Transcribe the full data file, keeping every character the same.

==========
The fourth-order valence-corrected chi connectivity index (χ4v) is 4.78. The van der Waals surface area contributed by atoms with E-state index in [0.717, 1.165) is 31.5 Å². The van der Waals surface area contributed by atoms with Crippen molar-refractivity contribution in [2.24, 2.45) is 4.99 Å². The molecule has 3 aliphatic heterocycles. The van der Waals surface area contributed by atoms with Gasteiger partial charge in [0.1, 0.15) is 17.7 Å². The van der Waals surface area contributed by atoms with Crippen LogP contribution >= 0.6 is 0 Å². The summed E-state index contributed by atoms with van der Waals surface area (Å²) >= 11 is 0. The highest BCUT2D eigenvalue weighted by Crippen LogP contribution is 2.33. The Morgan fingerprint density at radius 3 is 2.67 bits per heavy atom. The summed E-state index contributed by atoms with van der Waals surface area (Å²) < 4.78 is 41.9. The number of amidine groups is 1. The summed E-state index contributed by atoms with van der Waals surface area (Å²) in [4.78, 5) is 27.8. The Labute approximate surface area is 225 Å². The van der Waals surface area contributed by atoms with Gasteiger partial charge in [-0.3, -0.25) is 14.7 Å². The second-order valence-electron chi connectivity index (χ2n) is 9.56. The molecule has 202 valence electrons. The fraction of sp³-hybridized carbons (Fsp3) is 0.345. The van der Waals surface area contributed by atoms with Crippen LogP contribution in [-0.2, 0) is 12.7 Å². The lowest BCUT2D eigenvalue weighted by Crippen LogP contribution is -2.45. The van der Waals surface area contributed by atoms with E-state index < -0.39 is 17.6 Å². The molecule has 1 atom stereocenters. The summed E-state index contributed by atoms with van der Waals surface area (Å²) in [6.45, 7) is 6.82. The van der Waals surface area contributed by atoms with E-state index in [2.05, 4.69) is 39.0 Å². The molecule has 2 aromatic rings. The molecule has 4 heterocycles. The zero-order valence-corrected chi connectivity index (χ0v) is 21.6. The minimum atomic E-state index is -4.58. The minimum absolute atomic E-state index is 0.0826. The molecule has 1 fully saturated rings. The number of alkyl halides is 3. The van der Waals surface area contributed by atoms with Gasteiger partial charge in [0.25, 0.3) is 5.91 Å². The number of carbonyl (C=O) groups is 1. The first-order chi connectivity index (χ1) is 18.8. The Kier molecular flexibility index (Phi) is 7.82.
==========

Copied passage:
The fourth-order valence-corrected chi connectivity index (χ4v) is 4.78. The van der Waals surface area contributed by atoms with E-state index in [0.717, 1.165) is 31.5 Å². The van der Waals surface area contributed by atoms with Crippen molar-refractivity contribution in [2.24, 2.45) is 4.99 Å². The molecule has 3 aliphatic heterocycles. The van der Waals surface area contributed by atoms with Gasteiger partial charge in [0.1, 0.15) is 17.7 Å². The van der Waals surface area contributed by atoms with Crippen LogP contribution >= 0.6 is 0 Å². The summed E-state index contributed by atoms with van der Waals surface area (Å²) >= 11 is 0. The highest BCUT2D eigenvalue weighted by Crippen LogP contribution is 2.33. The Morgan fingerprint density at radius 3 is 2.67 bits per heavy atom. The summed E-state index contributed by atoms with van der Waals surface area (Å²) < 4.78 is 41.9. The number of amidine groups is 1. The summed E-state index contributed by atoms with van der Waals surface area (Å²) in [4.78, 5) is 27.8. The Labute approximate surface area is 225 Å². The van der Waals surface area contributed by atoms with Gasteiger partial charge in [-0.3, -0.25) is 14.7 Å². The second-order valence-electron chi connectivity index (χ2n) is 9.56. The molecule has 202 valence electrons. The fraction of sp³-hybridized carbons (Fsp3) is 0.345. The van der Waals surface area contributed by atoms with Crippen LogP contribution in [-0.2, 0) is 12.7 Å². The lowest BCUT2D eigenvalue weighted by Crippen LogP contribution is -2.45. The van der Waals surface area contributed by atoms with E-state index < -0.39 is 17.6 Å². The molecule has 1 atom stereocenters. The summed E-state index contributed by atoms with van der Waals surface area (Å²) in [6.45, 7) is 6.82. The van der Waals surface area contributed by atoms with E-state index in [2.05, 4.69) is 39.0 Å². The molecule has 2 aromatic rings. The molecule has 4 heterocycles. The zero-order valence-corrected chi connectivity index (χ0v) is 21.6. The minimum atomic E-state index is -4.58. The minimum absolute atomic E-state index is 0.0826. The molecule has 1 fully saturated rings. The number of alkyl halides is 3. The van der Waals surface area contributed by atoms with Gasteiger partial charge in [0.25, 0.3) is 5.91 Å². The number of carbonyl (C=O) groups is 1. The first-order chi connectivity index (χ1) is 18.8. The Kier molecular flexibility index (Phi) is 7.82.